If you like the Savvy then keep it. Or step up to the a higher end rod. My jig rod is a Genesis 2. I really like it. Use to use a Steez 7'1"H. Hated it, but others love it. To each his own. 

Not so much a worry good sir, just trying to pick others brains on everything

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2 hours ago, kingmotorboat said:

This is true. But on that note I'm a line watcher for the most part

 

Night time will cure that 😉

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2 hours ago, reason said:

I don't know with certainty of course, anything could be happening under the surface, but holding a rod in my hand for over 40 years, and filling coolers with fish that I know are much lighter biters than LMBs under conditions that most recreational anglers would consider unfishable just gives me a degree of confidence that it might be the case.

Good answer!  I haven't been fishing long enough to have that sort of confidence, someday I'll get there hopefully.

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While I really like state of the art light weight rods available today and they are pleasure to use no rod is sensitive as your finger tips.

My old 25-30 year old graphite rods are just as sensitive as today’s rods, they are a little heavier.

Tom

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@kingmotorboat being a line watcher is great but in my opinion ya should have felt the bite before the line moved!

 

I'm quite sure @WRB will agree the bites where the line moves or ya got taps/bumps are easy it's the one where it's almost a sixth sense.

 

Sensitivity in your line & rod is important but ultimately it's in your hands & brain. 

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I opted for a dobyns champion 765 for my flipping/pitching rod. I wanted the extra sensitivity it adds. I dont think it ever hurts to have more sensitivity.  I also use it to swim lures and work on bottom in places, as well as a carolina rod.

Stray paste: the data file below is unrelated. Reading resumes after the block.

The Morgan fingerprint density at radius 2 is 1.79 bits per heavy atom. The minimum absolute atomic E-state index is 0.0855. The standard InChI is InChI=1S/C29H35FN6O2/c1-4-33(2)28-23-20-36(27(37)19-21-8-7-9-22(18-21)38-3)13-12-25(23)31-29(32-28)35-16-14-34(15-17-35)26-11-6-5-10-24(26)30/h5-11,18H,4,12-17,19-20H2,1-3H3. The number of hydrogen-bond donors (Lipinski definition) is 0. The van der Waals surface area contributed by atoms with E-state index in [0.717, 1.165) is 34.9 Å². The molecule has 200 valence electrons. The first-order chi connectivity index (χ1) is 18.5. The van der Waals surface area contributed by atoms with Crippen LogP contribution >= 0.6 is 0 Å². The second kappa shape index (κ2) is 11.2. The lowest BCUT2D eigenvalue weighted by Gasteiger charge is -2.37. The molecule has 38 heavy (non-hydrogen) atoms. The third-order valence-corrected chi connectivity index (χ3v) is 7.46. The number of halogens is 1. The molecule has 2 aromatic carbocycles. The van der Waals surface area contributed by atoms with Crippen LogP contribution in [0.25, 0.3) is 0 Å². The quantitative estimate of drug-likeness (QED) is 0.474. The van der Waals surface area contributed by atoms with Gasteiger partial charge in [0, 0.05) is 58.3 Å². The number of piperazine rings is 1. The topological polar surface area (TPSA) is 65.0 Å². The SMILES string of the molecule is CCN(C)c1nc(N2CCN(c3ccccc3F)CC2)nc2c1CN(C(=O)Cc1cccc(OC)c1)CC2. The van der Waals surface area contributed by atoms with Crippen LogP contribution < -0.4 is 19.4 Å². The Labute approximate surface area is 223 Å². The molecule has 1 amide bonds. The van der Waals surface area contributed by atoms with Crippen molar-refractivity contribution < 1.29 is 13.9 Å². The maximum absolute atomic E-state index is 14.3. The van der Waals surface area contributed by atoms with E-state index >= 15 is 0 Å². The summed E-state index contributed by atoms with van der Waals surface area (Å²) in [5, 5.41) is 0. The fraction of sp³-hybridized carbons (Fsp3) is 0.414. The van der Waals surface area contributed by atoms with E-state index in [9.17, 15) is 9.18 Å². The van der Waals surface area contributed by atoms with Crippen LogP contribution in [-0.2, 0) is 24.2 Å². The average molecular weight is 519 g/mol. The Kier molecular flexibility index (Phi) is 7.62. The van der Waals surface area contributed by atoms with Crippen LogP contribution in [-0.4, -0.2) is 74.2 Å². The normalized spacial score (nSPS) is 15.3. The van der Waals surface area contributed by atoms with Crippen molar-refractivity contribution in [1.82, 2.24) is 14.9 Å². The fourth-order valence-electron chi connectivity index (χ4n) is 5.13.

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3 hours ago, Catt said:

@kingmotorboat being a line watcher is great but in my opinion ya should have felt the bite before the line moved!

 

I'm quite sure @WRB will agree the bites where the line moves or ya got taps/bumps are easy it's the one where it's almost a sixth sense.

 

Sensitivity in your line & rod is important but ultimately it's in your hands & brain. 

^^^this^^^

Tom

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I have always thought that detecting bites is probably 85% in your hands and brain, and 15% in the gear you use. Sure some gear may send feedback on bites in more obvious or noticeable ways than others, but from my experience if you are used to how to read your less sensitive rod, you're probably going to retrain yourself moving to a more sensitive rod, and the benefit may or may not actually be worth it at the end of the day.

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14 hours ago, WRB said:

While I really like state of the art light weight rods available today and they are pleasure to use no rod is sensitive as your finger tips.

My old 25-30 year old graphite rods are just as sensitive as today’s rods, they are a little heavier.

Tom

 

Given I'm seldom rewarded with great catches,  I make up for a lack of skill by enjoying the craftsmanship and design of fine equipment.:P